"If you want to go further out into space, it’s a gas station on the Moon essentially, to get into deeper space."
The firm has previously published research that details a method to extract 96 percent of the oxygen from lunar regolith. After extraction, the resulting mixed metal alloy could theoretically be used to breathe, construct shelters on the surface of the Moon, or even power spaceships that push even deeper into space.
Any of those — nevermind all three — could be game changers for space exploration.
"One of the main drivers of the project is to be able to use the resources that are already on the moon, rather than having to take them from Earth to the Moon — there's quite a cost associated with taking things into space, and the more you can utilize what's there, the better," Metalysis managing director Ian Mellor told CNN.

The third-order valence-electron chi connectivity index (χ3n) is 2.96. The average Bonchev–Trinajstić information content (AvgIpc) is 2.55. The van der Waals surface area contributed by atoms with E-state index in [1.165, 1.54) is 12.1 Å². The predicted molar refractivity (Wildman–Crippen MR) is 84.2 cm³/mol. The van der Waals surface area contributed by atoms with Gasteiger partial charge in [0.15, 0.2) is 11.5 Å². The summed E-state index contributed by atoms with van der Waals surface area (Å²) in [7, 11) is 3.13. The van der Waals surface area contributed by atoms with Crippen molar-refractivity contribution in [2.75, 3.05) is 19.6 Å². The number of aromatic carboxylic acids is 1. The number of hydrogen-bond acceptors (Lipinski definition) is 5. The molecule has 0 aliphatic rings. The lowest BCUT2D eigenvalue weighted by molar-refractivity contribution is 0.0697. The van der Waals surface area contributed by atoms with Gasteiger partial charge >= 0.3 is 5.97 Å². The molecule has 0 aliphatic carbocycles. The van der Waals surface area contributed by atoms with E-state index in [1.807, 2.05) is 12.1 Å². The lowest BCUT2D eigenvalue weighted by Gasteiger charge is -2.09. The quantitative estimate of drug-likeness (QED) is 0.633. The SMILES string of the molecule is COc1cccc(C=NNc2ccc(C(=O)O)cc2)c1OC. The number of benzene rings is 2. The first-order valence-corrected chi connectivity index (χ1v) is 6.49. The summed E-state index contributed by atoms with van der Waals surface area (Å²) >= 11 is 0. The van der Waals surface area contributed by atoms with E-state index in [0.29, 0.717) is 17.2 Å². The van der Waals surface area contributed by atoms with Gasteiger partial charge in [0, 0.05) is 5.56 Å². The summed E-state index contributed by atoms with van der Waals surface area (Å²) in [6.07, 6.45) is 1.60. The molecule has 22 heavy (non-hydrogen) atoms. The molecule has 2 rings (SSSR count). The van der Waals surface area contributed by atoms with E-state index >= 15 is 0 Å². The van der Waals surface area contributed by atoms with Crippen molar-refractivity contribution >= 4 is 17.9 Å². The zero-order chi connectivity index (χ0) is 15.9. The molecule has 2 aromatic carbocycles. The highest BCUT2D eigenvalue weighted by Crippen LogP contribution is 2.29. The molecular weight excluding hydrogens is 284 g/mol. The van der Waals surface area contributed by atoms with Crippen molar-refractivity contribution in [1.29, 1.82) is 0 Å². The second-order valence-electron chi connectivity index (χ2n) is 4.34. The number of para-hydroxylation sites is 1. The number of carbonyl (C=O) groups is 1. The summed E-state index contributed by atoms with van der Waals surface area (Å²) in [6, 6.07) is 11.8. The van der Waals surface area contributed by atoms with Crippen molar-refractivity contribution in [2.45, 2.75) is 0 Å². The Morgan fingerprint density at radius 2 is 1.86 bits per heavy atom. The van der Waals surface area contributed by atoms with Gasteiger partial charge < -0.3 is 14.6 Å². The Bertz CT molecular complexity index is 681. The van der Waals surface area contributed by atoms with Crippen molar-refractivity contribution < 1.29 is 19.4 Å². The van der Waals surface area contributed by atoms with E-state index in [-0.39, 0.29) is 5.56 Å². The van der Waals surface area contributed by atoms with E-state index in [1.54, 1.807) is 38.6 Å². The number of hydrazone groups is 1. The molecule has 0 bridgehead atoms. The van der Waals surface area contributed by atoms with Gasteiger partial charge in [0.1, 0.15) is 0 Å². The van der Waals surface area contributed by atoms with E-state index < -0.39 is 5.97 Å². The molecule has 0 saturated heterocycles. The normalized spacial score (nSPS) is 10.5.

"If you want to go further out into space, it’s a gas station on the Moon essentially, to get into deeper space," he added.
Zapping Moon Rocks
According to previous analysis of Moon rocks, oxygen accounts for roughly 45 percent of their weight. The rest is alloys of aluminum, silicon, and iron.
Metalysis proposes an "electro-deoxidation" process that involves "electrochemical reduction of metal oxides to metals in molten salt (CaCl2) at temperatures of around 900 [Celsius]," according to the firm's research paper.
Similar processes have already been used here on Earth to extract minerals from rock, as The Guardian points out. The process, however, off-gases oxygen as a byproduct — instead of capturing and storing it for use later.
READ MORE: UK firm to turn moon rock into oxygen and building materials [The Guardian]
More on oxygen on the Moon: Scientists Say They've Found a Way to Make Oxygen From Moon Dust